Thomason Compound Patent Corkscrews.

Posted: 02/24/2013


Why did Thomason refer to these corkscrews as “compound patent”?  The Thomason IX, compound patent corkscrew was made with either four pillars or two pillars. The frame was often bowed due to use over time. An example of the rather rare two pillar version is shown.



The term compound patent may have been used by Thomason to describe the patent mechanism, that is one with two actions and one where the first action is compounded by a second. However, it appears that there were earlier versions of the Thomason made before the compound patent.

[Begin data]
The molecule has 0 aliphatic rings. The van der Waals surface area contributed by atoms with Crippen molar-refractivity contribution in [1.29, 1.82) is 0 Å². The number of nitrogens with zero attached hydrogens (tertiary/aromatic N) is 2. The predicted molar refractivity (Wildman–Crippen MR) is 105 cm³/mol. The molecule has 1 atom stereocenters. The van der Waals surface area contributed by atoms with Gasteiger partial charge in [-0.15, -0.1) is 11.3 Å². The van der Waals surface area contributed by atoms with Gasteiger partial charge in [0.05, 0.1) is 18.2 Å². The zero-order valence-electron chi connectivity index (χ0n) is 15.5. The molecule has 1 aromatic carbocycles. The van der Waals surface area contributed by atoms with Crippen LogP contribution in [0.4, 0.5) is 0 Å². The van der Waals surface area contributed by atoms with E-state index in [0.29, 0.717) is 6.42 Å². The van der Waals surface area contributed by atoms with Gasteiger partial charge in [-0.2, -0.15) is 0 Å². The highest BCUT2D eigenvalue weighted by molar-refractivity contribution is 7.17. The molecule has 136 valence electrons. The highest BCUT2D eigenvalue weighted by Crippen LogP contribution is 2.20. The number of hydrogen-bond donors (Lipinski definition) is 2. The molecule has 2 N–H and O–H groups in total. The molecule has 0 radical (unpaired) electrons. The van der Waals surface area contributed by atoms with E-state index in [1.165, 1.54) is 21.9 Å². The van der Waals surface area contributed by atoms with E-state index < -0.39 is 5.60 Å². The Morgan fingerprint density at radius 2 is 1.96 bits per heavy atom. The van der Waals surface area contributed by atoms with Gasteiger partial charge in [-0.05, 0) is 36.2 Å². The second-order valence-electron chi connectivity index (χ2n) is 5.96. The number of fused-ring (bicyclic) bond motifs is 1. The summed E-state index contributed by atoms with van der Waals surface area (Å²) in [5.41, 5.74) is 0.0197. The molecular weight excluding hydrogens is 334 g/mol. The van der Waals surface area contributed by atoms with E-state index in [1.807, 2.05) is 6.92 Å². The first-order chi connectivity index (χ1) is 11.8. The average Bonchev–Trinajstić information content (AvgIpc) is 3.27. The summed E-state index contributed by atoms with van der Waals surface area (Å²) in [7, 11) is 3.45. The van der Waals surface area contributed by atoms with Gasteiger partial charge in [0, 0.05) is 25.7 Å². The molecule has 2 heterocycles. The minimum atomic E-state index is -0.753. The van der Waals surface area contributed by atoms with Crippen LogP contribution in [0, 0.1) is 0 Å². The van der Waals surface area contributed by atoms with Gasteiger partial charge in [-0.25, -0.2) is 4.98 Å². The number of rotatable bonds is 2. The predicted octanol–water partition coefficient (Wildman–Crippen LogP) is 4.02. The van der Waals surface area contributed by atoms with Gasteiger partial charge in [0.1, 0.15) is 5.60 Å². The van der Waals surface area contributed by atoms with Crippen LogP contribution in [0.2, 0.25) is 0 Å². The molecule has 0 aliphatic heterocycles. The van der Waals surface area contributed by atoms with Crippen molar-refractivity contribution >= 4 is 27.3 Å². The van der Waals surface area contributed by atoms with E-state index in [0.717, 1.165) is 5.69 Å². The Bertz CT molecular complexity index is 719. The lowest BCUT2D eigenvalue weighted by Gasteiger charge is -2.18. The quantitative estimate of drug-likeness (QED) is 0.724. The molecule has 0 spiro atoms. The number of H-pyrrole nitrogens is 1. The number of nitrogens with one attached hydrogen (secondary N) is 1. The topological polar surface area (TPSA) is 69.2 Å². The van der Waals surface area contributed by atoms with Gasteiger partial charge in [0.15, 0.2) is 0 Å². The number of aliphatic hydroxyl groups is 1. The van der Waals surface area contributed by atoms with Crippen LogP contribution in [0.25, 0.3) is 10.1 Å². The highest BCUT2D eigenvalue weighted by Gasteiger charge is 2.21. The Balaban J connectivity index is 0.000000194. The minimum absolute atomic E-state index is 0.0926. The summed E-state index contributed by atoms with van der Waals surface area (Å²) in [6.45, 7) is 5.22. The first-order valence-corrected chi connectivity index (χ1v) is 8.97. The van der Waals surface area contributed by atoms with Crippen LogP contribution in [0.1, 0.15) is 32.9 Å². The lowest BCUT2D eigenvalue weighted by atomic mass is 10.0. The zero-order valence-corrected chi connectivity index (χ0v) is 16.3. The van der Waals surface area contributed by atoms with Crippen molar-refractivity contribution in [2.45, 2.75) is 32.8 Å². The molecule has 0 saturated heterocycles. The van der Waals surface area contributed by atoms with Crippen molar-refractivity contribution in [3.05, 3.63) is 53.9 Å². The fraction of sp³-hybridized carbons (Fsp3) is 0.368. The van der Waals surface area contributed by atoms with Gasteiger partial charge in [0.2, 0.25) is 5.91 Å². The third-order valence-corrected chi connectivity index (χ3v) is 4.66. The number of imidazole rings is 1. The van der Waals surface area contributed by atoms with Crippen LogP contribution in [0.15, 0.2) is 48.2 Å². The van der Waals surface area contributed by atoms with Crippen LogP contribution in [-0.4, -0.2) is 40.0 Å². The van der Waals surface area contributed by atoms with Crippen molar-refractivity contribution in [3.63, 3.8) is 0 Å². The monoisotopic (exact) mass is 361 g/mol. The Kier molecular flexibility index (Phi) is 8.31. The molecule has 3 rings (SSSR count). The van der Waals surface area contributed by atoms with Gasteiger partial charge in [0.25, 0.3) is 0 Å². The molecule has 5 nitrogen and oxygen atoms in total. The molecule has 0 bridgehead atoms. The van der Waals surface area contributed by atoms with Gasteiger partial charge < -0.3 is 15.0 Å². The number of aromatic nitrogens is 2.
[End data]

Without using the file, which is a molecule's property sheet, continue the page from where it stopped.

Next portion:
Henshall was the first to describe a corkscrew as being a “compound screw”. As well as the well known patented Henshall T shape corkscrew with a button, there was also another patented version shown in patent No 2061 application of 1795. This was the corkscrew Henshall was describing as being a "compound" type. 

Has anyone any suggestions as to the use of the term "Compound"?



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